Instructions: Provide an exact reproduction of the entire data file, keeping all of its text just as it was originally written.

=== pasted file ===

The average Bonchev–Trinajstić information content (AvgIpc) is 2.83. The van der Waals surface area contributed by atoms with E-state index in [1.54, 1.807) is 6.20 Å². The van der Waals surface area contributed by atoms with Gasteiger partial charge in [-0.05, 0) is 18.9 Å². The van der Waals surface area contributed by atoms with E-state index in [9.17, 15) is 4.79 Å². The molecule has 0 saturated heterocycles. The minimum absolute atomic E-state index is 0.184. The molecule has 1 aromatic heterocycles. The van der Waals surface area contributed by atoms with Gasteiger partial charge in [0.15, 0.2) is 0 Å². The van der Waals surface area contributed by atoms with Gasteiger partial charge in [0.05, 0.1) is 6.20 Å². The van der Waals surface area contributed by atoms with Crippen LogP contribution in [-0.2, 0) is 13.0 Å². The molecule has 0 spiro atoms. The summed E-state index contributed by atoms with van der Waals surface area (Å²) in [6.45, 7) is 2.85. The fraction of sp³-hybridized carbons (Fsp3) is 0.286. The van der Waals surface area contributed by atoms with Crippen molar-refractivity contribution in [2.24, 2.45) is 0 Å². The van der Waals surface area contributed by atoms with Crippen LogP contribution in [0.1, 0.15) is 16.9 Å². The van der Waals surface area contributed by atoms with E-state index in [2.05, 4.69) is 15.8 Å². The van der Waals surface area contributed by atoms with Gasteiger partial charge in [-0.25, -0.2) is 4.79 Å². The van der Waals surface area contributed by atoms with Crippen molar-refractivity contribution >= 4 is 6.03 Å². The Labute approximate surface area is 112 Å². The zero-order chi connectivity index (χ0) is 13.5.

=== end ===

The average Bonchev–Trinajstić information content (AvgIpc) is 2.83. The van der Waals surface area contributed by atoms with E-state index in [1.54, 1.807) is 6.20 Å². The van der Waals surface area contributed by atoms with Gasteiger partial charge in [-0.05, 0) is 18.9 Å². The van der Waals surface area contributed by atoms with E-state index in [9.17, 15) is 4.79 Å². The molecule has 0 saturated heterocycles. The minimum absolute atomic E-state index is 0.184. The molecule has 1 aromatic heterocycles. The van der Waals surface area contributed by atoms with Gasteiger partial charge in [0.15, 0.2) is 0 Å². The van der Waals surface area contributed by atoms with Gasteiger partial charge in [0.05, 0.1) is 6.20 Å². The van der Waals surface area contributed by atoms with Crippen LogP contribution in [-0.2, 0) is 13.0 Å². The molecule has 0 spiro atoms. The summed E-state index contributed by atoms with van der Waals surface area (Å²) in [6.45, 7) is 2.85. The fraction of sp³-hybridized carbons (Fsp3) is 0.286. The van der Waals surface area contributed by atoms with Crippen molar-refractivity contribution in [2.24, 2.45) is 0 Å². The van der Waals surface area contributed by atoms with Crippen LogP contribution in [0.1, 0.15) is 16.9 Å². The van der Waals surface area contributed by atoms with E-state index in [2.05, 4.69) is 15.8 Å². The van der Waals surface area contributed by atoms with Gasteiger partial charge in [-0.25, -0.2) is 4.79 Å². The van der Waals surface area contributed by atoms with Crippen molar-refractivity contribution >= 4 is 6.03 Å². The Labute approximate surface area is 112 Å². The zero-order chi connectivity index (χ0) is 13.5.